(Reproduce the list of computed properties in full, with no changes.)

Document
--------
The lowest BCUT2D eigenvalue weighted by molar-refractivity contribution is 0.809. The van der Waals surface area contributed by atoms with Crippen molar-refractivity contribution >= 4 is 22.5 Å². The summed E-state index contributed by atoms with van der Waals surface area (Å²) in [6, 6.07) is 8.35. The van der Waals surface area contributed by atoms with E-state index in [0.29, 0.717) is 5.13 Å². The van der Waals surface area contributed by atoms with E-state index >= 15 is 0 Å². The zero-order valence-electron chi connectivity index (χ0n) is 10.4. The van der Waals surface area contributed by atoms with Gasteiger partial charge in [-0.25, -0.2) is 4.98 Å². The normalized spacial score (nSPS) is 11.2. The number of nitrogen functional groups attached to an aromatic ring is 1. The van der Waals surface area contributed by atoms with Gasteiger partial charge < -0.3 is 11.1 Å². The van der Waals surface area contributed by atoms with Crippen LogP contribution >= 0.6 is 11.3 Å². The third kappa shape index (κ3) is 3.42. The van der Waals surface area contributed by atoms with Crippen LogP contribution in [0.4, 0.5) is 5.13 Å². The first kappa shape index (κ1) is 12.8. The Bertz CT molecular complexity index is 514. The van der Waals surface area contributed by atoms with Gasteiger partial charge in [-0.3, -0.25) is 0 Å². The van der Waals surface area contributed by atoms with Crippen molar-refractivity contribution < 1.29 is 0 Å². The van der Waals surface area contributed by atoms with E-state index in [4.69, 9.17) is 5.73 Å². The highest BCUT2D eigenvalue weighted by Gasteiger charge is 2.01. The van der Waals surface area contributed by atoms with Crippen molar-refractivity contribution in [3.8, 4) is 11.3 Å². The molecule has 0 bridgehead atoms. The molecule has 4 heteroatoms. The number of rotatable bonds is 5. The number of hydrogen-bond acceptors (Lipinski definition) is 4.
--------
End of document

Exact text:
The lowest BCUT2D eigenvalue weighted by molar-refractivity contribution is 0.809. The van der Waals surface area contributed by atoms with Crippen molar-refractivity contribution >= 4 is 22.5 Å². The summed E-state index contributed by atoms with van der Waals surface area (Å²) in [6, 6.07) is 8.35. The van der Waals surface area contributed by atoms with E-state index in [0.29, 0.717) is 5.13 Å². The van der Waals surface area contributed by atoms with E-state index >= 15 is 0 Å². The zero-order valence-electron chi connectivity index (χ0n) is 10.4. The van der Waals surface area contributed by atoms with Gasteiger partial charge in [-0.25, -0.2) is 4.98 Å². The normalized spacial score (nSPS) is 11.2. The number of nitrogen functional groups attached to an aromatic ring is 1. The van der Waals surface area contributed by atoms with Gasteiger partial charge < -0.3 is 11.1 Å². The van der Waals surface area contributed by atoms with Crippen LogP contribution >= 0.6 is 11.3 Å². The third kappa shape index (κ3) is 3.42. The van der Waals surface area contributed by atoms with Crippen LogP contribution in [0.4, 0.5) is 5.13 Å². The first kappa shape index (κ1) is 12.8. The Bertz CT molecular complexity index is 514. The van der Waals surface area contributed by atoms with Gasteiger partial charge in [-0.3, -0.25) is 0 Å². The van der Waals surface area contributed by atoms with Crippen molar-refractivity contribution < 1.29 is 0 Å². The van der Waals surface area contributed by atoms with E-state index in [4.69, 9.17) is 5.73 Å². The highest BCUT2D eigenvalue weighted by Gasteiger charge is 2.01. The van der Waals surface area contributed by atoms with Crippen molar-refractivity contribution in [3.8, 4) is 11.3 Å². The molecule has 0 bridgehead atoms. The molecule has 4 heteroatoms. The number of rotatable bonds is 5. The number of hydrogen-bond acceptors (Lipinski definition) is 4.